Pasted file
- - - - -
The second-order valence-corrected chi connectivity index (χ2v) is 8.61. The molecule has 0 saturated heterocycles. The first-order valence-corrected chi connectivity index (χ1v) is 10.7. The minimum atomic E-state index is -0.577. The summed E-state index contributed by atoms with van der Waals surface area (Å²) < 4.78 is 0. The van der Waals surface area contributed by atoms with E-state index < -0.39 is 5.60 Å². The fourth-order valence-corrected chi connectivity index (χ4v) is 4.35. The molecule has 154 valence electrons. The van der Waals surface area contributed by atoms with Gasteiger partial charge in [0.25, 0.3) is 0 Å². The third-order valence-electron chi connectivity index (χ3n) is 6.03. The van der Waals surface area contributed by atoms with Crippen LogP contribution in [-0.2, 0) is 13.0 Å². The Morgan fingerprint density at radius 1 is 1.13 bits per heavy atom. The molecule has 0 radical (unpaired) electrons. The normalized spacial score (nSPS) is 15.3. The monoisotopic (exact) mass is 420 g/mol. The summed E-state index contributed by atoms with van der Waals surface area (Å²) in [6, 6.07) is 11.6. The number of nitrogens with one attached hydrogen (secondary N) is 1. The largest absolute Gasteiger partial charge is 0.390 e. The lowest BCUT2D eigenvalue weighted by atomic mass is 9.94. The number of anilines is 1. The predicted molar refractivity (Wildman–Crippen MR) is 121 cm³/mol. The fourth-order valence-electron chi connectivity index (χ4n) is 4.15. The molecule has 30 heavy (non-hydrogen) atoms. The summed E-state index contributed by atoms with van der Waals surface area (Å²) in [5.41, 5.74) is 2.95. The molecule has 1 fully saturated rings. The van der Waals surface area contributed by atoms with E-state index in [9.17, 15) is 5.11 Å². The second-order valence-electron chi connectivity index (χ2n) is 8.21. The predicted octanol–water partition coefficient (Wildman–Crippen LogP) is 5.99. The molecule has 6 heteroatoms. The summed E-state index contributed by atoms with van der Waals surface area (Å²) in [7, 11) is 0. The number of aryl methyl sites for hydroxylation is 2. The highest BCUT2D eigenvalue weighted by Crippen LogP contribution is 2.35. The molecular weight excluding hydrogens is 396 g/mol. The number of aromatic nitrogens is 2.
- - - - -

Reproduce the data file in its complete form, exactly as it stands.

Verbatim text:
The second-order valence-corrected chi connectivity index (χ2v) is 8.61. The molecule has 0 saturated heterocycles. The first-order valence-corrected chi connectivity index (χ1v) is 10.7. The minimum atomic E-state index is -0.577. The summed E-state index contributed by atoms with van der Waals surface area (Å²) < 4.78 is 0. The van der Waals surface area contributed by atoms with E-state index < -0.39 is 5.60 Å². The fourth-order valence-corrected chi connectivity index (χ4v) is 4.35. The molecule has 154 valence electrons. The van der Waals surface area contributed by atoms with Gasteiger partial charge in [0.25, 0.3) is 0 Å². The third-order valence-electron chi connectivity index (χ3n) is 6.03. The van der Waals surface area contributed by atoms with Crippen LogP contribution in [-0.2, 0) is 13.0 Å². The Morgan fingerprint density at radius 1 is 1.13 bits per heavy atom. The molecule has 0 radical (unpaired) electrons. The normalized spacial score (nSPS) is 15.3. The monoisotopic (exact) mass is 420 g/mol. The summed E-state index contributed by atoms with van der Waals surface area (Å²) in [6, 6.07) is 11.6. The number of nitrogens with one attached hydrogen (secondary N) is 1. The largest absolute Gasteiger partial charge is 0.390 e. The lowest BCUT2D eigenvalue weighted by atomic mass is 9.94. The number of anilines is 1. The predicted molar refractivity (Wildman–Crippen MR) is 121 cm³/mol. The fourth-order valence-electron chi connectivity index (χ4n) is 4.15. The molecule has 30 heavy (non-hydrogen) atoms. The summed E-state index contributed by atoms with van der Waals surface area (Å²) in [5.41, 5.74) is 2.95. The molecule has 1 fully saturated rings. The van der Waals surface area contributed by atoms with E-state index in [9.17, 15) is 5.11 Å². The second-order valence-electron chi connectivity index (χ2n) is 8.21. The predicted octanol–water partition coefficient (Wildman–Crippen LogP) is 5.99. The molecule has 6 heteroatoms. The summed E-state index contributed by atoms with van der Waals surface area (Å²) in [7, 11) is 0. The number of aryl methyl sites for hydroxylation is 2. The highest BCUT2D eigenvalue weighted by Crippen LogP contribution is 2.35. The molecular weight excluding hydrogens is 396 g/mol. The number of aromatic nitrogens is 2.